Detroit Tiger third baseman Miguel Carbrera, above, is trying to do something no ballplayer has done in 45 years — win a Triple Crown. The last Triple Crown winner was Boston’s Carl Yastrzemski, who led the American League in all three major batting categories in 1967.
If Cabrera wins out, he will become the just the second Tiger in history to win a Triple Crown, joining all-time batting leader Ty Cobb, who won the honors in 1909.
Here are 10 things you may not know about the MLB Triple Crown.
There have been 17 Triple Crowns in baseball history, with 15 different players winning the honor.
The American League has seen nine Triple Crowns and the National League seven. Canadian Tip O’Neill of the St. Louis Browns was the only player from the American Association to win a Triple Crown, way back in 1887.
Rogers Hornsby (1922 and 1925) and Ted Williams (1942 and 1947), shown right, are the only two-time Triple Crown winners.
Paul Hines of the Providence Grays was the first Triple Crown winner, taking National League honors in 1878.
The highest batting average for a Triple Crown winner was Hugh Duffy of the Boston Braves, who hit .438 in 1894, still MLB’s single season record. Nap Lajoie of Philadelphia led the American League with a .426 average for the Philadelphia A’s in 1901.
National League Triple Crown winner Rogers Hornsby hit .401 in 1922 and .403 in 1925 with the St. Louis Cardinals.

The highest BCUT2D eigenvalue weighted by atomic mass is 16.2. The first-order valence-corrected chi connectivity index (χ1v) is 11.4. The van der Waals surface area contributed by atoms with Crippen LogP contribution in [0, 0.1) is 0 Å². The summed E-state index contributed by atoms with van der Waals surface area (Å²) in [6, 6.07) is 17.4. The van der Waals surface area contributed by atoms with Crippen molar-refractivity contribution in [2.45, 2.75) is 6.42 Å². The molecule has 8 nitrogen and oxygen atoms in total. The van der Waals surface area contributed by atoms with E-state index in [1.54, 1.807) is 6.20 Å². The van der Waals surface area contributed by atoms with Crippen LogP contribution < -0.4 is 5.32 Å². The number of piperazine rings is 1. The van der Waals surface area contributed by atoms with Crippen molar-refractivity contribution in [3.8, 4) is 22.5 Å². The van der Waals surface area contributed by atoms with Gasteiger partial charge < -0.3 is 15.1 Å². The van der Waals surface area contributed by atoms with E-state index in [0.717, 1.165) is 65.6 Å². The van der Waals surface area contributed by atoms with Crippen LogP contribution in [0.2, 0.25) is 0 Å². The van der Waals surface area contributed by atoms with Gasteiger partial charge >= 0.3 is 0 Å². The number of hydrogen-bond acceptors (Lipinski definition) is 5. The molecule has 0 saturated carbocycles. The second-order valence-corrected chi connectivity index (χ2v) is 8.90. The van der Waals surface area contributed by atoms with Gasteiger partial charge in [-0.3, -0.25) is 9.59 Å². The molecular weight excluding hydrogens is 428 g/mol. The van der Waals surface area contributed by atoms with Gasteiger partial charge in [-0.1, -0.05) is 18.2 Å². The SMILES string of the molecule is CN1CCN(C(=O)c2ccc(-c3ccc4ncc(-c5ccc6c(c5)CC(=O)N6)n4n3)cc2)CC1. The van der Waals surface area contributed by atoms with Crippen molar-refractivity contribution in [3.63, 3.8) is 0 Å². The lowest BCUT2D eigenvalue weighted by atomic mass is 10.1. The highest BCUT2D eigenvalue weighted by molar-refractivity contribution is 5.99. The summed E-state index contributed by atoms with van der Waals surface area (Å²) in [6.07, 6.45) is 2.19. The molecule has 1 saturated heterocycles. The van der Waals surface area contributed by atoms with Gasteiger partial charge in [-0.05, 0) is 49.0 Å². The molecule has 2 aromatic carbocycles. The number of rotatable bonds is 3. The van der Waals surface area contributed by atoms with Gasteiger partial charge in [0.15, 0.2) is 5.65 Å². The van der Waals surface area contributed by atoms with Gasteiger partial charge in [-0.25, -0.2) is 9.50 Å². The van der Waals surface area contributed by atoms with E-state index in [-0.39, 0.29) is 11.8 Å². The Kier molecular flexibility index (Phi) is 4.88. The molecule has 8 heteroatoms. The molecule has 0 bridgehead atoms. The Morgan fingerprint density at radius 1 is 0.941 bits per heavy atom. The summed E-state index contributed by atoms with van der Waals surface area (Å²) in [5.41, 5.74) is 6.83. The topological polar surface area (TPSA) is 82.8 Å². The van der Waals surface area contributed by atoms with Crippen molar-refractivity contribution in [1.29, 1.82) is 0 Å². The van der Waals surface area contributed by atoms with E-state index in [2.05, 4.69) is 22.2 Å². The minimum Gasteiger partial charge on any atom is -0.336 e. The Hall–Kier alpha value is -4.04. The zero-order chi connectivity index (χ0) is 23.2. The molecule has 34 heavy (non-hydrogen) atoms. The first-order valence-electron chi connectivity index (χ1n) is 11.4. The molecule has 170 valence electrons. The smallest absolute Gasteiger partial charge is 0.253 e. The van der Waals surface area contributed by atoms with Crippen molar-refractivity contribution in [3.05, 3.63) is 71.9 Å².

The most HRs in a Triple Crown season — 52 hit by Yankee switch-hitter Mickey Mantle in 1956
The Yankees’ Lou Gehrig knocked in 165 runs in 1934, most ever for a Triple Crown winner. Jimmie Foxx had 163 for the Philadelphia A’s in 1933.
The last National Leaguer to win Triple Crown was Joe “Ducky” Medwick, way back in 1937, some 75 years ago.
The only Triple Crown winners not elected to the Hall of Fame were the first two winners — Paul Hines and Tip O’Neill — and Heinie Zimmerman of the 1912 Cubs.
Triple Crown Winners
YEAR PLAYER HR RBI AVG
1967 Carl Yastrzemski, Boston 44 121 .326
1966 Frank Robinson, Baltimore 49 122 .316
1956 Mickey Mantle, New York 52 130 .353
1947 Ted Williams, Boston 32 114 .343
1942 Ted Williams, Boston 36 137 .356
1934 Lou Gehrig, New York 49 165 .363
1933 Jimmie Foxx, Philadelphia 48 163 .356
1909 Ty Cobb, Detroit 9 115 .377
1901 Nap Lajoie, Philadelphia 14 125 .422
YEAR PLAYER HR RBI AVG
1937 Joe Medwick, St. Louis 31 154 .374
1933 Chuck Klein, Philadelphia 28 120 .368
1925 Rogers Hornsby, St. Louis 39 143 .403
1922 Rogers Hornsby, St. Louis 42 152 .401
1912 Heinie Zimmerman, Chicago 14 103 .372
1894 Hugh Duffy, Boston 18 145 .438 1878 Paul Hines, Providence 4 50 .358
YEAR PLAYER HR RBI AVG
1887 Tip O’Neill 44 121 .326
Stephen Strasburg’s season is over. Finished. Done. All for the sake of extra innings.
The Nationals are shutting down their best pitcher, a young stud who gives them their best chance to end a Washington championship drought that’s lasted four score and eight years.
The Nats are turning into the Washington Generals. You remember the Generals. Clowns. Foils tor the Harlem Globetrotters for oh so many years.
The Nats are fools. If they knew going in that 160 innings was the limit for Strasburg, the could have done a better job allotting those innings, stretching out his starts to ensure he was available for the playoffs. A start in May is much less important than a start in October.
So now, with a chance to win Washington’s first World Series since 1924, the Nats are waving the white flag for Strasburg. After 159 1/3 innings. Modern baseball. They never did that to Walter Johnson, who pitched the Washington Senators to that 1924 championship.